PRINT March 2011


Claire Barclay

Claire Barclay, Shadow Spans, 2010, wood, grass, cotton, unfired clay, leather, soil. Installation view, Whitechapel Gallery, London. Henrietta Hale performing Dog Kennel Hill Project’s dance Figure Stuck Stuck, November 2010. Photo: Patrick Lears.

FOR HER SPRAWLING PROJECT Shadow Spans, 2010, currently on view at London’s Whitechapel Gallery, Claire Barclay has responded to the site—a former library that retains many of its original Victorian details—by creating a mise-en-scène that chimes with the building’s faintly Dickensian aura. There are large black sculptures reminiscent of window frames; door-like slabs painted light violet; sheets of cotton printed with a brickwork pattern; brass implements resembling keys, cups, and other household items; mutated top hats; leather “gloves” with only one finger; and terracotta pots. The effect is of a building turned inside out, its ghostly history returning in a jumble of domestic objects and free-floating architectural elements—a scene of entropic disarray that we are asked to contemplate like voyeurs, through those giant windows.

But if Shadow Spans initially addresses us as a pictorial tableau, it quickly explodes that frame, pulling us into a more abstract environment in flux. It is less site specific than context sensitive. The show—which went on view in May and will be up for the unusually long duration of eleven months—will involve a series of performances by three dance teams, each taking Shadow Spans as a starting point. For two weeks in January, the three dancers of the Dog Kennel Hill Project (Ben Ash, Henrietta Hale, and Rachel Lopez de la Nieta) spent all day in the exhibition, inhabiting the space with Barclay and Whitechapel visitors. Not so much responding to Barclay’s work as operating in parallel to it, the dancers developed particular movement patterns in the course of these interactions, which they incorporated into evening performances. The following two teams—dancer Matthias Sperling and choreographer Siobhan Davies, dancer Zenaida Yanowsky and choreographer Will Tuckett—will take different approaches to Barclay’s work. The dance series highlights the fact that Barclay’s is an immersive model of spectatorship, one that might be thought of in terms of choreography—an orchestrated dynamism that allows her to keep mutually exclusive characteristics in flux. Function and dysfunction, contemplation and action, precision and looseness, co-exist in constant tension.

Initially, I had reservations about the dancers, thinking their presence might be attributable to the well-known phenomenon of adding “programming” to an exhibition purely for the sake of garnering attention and attendance. But this intervention, conceived by curator Kirsty Ogg, who worked closely with Barclay in the selection of the teams, is smarter and more nuanced than that. The ways in which the dancers and Barclay test what it means to inhabit space together add something to both practices. Dance, of course, can be highly abstract, and Ogg’s deployment of dance pushes notions of abstraction to the forefront of critical considerations of Shadow Spans. If Barclay’s sculptural forms imply mundane things (doors, frames) but never settle into realistic representation of them, their abstracted contours become further estranged from any kind of legible signification when they are made to interact with the dancers’ bodies. Barclay’s works are pulled into a process, a performative register, that upends any good gestalt, any stable reading of her shapes—conferring on them the status of a kind of anti-form.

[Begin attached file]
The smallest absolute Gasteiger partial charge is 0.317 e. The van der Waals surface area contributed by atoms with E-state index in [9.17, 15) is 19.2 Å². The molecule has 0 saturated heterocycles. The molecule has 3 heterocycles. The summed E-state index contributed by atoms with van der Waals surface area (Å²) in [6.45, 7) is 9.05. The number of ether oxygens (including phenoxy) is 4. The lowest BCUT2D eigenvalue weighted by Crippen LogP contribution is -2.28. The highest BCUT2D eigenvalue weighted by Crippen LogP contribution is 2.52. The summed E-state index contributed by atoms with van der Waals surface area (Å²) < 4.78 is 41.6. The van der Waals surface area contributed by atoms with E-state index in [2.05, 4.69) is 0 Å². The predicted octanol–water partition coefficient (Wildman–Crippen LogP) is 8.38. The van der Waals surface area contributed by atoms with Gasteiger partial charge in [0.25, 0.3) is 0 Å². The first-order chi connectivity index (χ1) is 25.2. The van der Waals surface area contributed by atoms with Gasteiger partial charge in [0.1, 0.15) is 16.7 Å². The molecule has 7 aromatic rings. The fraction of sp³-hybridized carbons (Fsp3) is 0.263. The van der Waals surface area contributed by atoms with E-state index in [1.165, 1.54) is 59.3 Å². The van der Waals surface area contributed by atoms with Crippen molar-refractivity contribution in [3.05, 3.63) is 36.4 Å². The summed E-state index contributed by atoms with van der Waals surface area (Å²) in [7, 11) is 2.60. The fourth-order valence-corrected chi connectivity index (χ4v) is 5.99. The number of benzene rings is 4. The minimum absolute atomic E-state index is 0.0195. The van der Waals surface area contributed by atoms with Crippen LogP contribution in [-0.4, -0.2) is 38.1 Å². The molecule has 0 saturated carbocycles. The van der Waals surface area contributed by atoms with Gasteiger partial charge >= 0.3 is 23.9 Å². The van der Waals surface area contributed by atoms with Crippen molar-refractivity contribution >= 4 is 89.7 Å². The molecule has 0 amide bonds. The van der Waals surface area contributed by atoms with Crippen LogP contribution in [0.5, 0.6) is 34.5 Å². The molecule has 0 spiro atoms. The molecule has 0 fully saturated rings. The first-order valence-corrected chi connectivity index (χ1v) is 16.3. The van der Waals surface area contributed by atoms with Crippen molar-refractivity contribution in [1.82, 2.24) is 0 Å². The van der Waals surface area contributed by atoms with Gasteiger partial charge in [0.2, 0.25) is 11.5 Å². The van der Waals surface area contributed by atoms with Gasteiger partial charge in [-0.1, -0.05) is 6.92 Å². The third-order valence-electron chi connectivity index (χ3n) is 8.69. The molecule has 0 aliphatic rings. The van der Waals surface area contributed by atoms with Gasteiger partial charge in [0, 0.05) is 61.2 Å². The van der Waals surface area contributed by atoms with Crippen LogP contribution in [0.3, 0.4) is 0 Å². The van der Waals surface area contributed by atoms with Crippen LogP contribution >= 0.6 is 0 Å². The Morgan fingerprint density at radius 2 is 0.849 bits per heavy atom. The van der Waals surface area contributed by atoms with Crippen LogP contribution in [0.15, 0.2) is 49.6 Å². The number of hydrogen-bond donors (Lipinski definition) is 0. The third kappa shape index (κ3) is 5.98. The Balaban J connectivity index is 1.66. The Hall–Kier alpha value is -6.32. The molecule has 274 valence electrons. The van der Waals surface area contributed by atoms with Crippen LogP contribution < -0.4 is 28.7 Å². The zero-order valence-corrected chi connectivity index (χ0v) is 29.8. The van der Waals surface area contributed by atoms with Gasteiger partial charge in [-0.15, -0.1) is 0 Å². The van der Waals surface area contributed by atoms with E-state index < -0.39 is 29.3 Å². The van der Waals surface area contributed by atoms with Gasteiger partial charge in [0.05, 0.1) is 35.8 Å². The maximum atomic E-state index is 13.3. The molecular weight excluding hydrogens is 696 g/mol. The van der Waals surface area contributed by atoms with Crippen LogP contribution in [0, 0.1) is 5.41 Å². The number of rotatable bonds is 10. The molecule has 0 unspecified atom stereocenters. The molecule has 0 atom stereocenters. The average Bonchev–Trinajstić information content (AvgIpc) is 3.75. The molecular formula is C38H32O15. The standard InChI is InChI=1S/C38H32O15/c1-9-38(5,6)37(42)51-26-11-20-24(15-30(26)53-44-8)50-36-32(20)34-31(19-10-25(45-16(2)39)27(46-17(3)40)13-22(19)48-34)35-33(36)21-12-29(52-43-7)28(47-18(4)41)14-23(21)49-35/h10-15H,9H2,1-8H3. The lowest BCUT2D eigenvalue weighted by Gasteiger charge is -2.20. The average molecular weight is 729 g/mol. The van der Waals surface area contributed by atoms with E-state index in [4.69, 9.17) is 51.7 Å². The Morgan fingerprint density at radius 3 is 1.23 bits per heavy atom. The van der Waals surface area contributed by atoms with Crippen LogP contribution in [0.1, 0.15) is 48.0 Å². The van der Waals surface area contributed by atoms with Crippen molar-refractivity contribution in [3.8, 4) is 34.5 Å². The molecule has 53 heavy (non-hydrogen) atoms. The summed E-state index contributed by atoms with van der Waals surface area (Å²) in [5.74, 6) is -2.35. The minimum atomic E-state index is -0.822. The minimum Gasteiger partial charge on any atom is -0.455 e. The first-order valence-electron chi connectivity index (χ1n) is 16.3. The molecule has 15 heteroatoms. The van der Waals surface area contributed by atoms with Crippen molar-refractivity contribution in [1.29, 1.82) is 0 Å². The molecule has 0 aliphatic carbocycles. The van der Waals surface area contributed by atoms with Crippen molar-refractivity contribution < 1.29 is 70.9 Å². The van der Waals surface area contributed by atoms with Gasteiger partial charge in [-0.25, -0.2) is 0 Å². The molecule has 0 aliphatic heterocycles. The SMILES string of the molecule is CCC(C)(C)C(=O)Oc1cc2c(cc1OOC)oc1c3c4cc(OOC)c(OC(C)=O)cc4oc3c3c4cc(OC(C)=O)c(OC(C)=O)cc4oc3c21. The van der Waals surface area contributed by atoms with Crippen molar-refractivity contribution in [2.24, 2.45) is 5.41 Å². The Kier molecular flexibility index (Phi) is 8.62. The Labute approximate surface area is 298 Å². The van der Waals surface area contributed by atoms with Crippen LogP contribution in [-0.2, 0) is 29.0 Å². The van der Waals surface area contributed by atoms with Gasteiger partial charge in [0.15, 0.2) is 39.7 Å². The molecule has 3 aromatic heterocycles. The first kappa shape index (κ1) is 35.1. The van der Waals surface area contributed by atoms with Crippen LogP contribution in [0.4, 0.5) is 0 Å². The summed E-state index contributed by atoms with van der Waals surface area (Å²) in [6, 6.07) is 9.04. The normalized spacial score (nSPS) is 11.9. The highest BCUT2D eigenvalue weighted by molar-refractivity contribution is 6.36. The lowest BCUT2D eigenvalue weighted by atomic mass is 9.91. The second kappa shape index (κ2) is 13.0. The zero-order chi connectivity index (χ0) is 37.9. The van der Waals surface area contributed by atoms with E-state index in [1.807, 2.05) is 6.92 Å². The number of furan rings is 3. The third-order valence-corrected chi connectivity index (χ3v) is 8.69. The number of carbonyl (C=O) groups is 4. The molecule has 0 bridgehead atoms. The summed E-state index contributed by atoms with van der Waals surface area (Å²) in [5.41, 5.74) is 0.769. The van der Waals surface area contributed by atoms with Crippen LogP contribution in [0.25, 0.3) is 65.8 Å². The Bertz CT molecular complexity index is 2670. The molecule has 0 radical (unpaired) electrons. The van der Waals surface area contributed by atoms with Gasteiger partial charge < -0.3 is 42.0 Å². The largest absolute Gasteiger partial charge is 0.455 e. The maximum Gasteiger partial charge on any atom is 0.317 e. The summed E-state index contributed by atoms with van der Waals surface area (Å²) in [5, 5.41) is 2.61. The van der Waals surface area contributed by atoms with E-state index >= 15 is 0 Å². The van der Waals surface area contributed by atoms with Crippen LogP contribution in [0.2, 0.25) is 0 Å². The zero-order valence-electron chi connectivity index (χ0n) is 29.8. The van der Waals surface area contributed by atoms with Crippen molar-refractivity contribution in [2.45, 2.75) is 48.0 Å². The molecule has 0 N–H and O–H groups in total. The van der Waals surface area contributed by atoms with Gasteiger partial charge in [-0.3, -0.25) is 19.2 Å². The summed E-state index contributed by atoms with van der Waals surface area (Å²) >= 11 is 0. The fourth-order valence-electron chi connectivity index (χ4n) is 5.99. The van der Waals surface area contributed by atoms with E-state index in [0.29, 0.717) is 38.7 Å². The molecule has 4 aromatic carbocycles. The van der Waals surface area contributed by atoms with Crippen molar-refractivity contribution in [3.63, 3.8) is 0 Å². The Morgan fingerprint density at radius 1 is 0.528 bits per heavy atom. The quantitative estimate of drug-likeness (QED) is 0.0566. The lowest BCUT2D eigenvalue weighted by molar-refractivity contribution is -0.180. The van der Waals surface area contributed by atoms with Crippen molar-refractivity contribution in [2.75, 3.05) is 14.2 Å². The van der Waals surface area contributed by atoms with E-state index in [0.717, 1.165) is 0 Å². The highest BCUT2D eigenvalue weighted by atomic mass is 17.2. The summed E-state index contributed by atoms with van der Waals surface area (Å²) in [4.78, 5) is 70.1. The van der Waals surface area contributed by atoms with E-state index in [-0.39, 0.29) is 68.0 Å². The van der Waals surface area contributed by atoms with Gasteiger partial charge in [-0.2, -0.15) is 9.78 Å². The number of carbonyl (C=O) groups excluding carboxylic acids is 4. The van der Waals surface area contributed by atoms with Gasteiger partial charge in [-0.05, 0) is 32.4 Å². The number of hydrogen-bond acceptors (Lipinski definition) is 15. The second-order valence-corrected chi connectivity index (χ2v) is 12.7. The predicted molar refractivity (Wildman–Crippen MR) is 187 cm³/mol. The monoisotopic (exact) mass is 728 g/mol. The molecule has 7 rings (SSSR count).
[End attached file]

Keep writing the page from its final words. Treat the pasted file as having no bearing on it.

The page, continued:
The curatorial precedent that inevitably comes to mind is Lucy Lippard’s legendary 1966 exhibition “Eccentric Abstraction” at the Fischbach Gallery in New York. Work by Louise Bourgeois, Eva Hesse, Bruce Nauman, and Keith Sonnier, among others, opened up hitherto-unexplored areas in the realms of materials and form. According to Lippard, eccentric abstraction—dispensing with figuration and nostalgia and privileging the sensuous and imaginative—thrives on incongruity, There is, of course, another relevant curatorial precedent here as well: Yve-Alain Bois and Rosalind Krauss’s 1996 exhibition at the Centre Pompidou in Paris, “L’Informe: mode d’emploi” (Formless: A User’s Guide). Developing her ideas without recourse to Bois and Krauss’s later theorization of the informe, Lippard nevertheless established an early frame in which process and performance, as well as notions of the base and abject (the sexual or bodily, the entropic), were summoned to abolish the false binary of form and content. And certainly Barclay’s exhibition lends itself to being read through both curatorial lenses—perhaps even extending and investigating the seeming contradictions they put into play.

In fact, the same might be said of the Whitechapel’s recent programming in its entirety. Issues related to those broached by Barclay were elucidated, in radically different yet related ways, in Walid Raad’s fall retrospective, “Miraculous Beginnings,” which enfolded his oblique and at times obscure perspective on documentary materials into abstraction’s “expanded field,” as well as in the roughly contemporaneous group show “Subversive Abstraction,” which presented a defiantly abject abstraction with work by, among others, Lynda Benglis and Rosemarie Trockel. Beyond the shallow lifestyle uses of geometric abstraction, and rather than sticking to the beaten track and creating a solitary thematic exhibition on contemporary abstraction, Whitechapel is exploring the subject over time and in depth—a curatorial approach that should be deployed more often. Here, the result has been a productive thinking through of the contemporary adaptations and possibilities of abstraction.

Maria Lind is a curator and writer and the Director of Tensta Konsthall, Stockholm.